1Malaysia Development Berhad has gone through a number of auditors, including KPMG, EY and most recently Deloitte. The latter resigned last July in the midst of allegations against 1MDB for corruption and money laundering. With that level of stench on it (along with cycling through 3 of the Big 4), there's no wonder that the fund has had trouble finding a new auditor. Bloomberg reports that the new winner is…Parker Randall.
The Wall Street Journal reports that the AICPA, along with the American Society of Appraisers and the Royal Institution of Chartered Surveyors, are ready to roll out their new credential for valuation professionals.
[P]rofessionals with at least 3,000 hours of valuation work experience can get a Certified in Entity and Intangible Valuations credential from the three organizations, after completing 30-hours of training, a two-part exam, depending on experience, and paying fees that could be more than $1,000.
“We think it will create a more uniform-thinking bunch,” said Myron Marcinkowski, a managing director at financial advisory and valuation firm Duff & Phelps Corp. He was among the 40 experts who worked on creating the standard since 2013.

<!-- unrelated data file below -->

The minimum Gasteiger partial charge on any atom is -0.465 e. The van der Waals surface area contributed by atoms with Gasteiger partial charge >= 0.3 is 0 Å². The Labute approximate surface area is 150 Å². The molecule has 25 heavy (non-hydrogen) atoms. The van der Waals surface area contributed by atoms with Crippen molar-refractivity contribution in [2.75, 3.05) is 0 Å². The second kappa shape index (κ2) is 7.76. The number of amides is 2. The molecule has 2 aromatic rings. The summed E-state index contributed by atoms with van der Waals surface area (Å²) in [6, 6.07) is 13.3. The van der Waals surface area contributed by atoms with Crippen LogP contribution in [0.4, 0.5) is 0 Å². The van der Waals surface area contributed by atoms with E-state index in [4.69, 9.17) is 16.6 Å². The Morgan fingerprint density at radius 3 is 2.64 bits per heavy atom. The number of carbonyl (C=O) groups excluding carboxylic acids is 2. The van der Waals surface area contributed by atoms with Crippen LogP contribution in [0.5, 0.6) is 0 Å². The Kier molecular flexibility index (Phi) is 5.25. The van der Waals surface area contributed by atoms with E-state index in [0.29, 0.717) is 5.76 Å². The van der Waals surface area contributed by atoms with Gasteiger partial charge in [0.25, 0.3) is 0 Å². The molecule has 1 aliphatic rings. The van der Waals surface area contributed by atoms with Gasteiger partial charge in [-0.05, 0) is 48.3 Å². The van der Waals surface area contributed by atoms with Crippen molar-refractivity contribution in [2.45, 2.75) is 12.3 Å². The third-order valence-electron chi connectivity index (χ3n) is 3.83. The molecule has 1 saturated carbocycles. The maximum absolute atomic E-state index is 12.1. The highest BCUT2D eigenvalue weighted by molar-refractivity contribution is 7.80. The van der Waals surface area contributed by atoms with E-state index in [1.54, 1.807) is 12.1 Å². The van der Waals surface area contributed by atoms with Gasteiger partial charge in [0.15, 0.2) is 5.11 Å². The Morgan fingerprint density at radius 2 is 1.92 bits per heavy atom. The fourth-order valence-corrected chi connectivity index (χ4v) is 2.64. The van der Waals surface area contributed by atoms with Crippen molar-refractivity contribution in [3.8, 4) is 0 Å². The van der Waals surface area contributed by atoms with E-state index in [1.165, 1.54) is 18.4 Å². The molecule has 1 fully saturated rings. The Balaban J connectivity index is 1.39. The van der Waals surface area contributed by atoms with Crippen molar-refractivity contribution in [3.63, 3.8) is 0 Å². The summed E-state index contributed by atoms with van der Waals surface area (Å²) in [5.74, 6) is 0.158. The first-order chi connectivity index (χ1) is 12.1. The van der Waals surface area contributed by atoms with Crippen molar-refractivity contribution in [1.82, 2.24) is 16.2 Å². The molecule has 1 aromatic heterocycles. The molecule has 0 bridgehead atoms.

Anyone anxious to get their CEIV (?) will be able to sit for that exam "early this year."
Andrew Ross Sorkin of the New York Times writes that critics of the tax deferral allowed for cabinet member nominees who are calling it a "loophole" have it all wrong:
The actual law, which was put in place by President George Bush, governs what is known as Section 1043 of the tax code. It allows government appointees to apply to the Office of Government Ethics to receive approval to defer paying capital gains on stock sales as part of any divestment plan that is required by their office.
As long as appointees sell all of their stock and then reinvest it in Treasuries or mutual fund indexes that don’t pose a conflict with their roles in the administration, the capital gains are deferred until they sell the Treasuries or mutual funds.
But notice this: The taxes are not eliminated. Not at all. They will eventually have to be paid.
The operative word here is "eventually." It's true, the taxes will have to be paid, but a deferral does allow for the possibility that some crazy tax exemption could become law and then mega rich people could take advantage. I can't help but think that a lot of tax planning is grounded in this idea.
Previously, on Going Concern…
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Correction: An earlier version of this post misidentified the firm serving as 1MDB's auditor. The firm is Parker Randall, not Park Randall.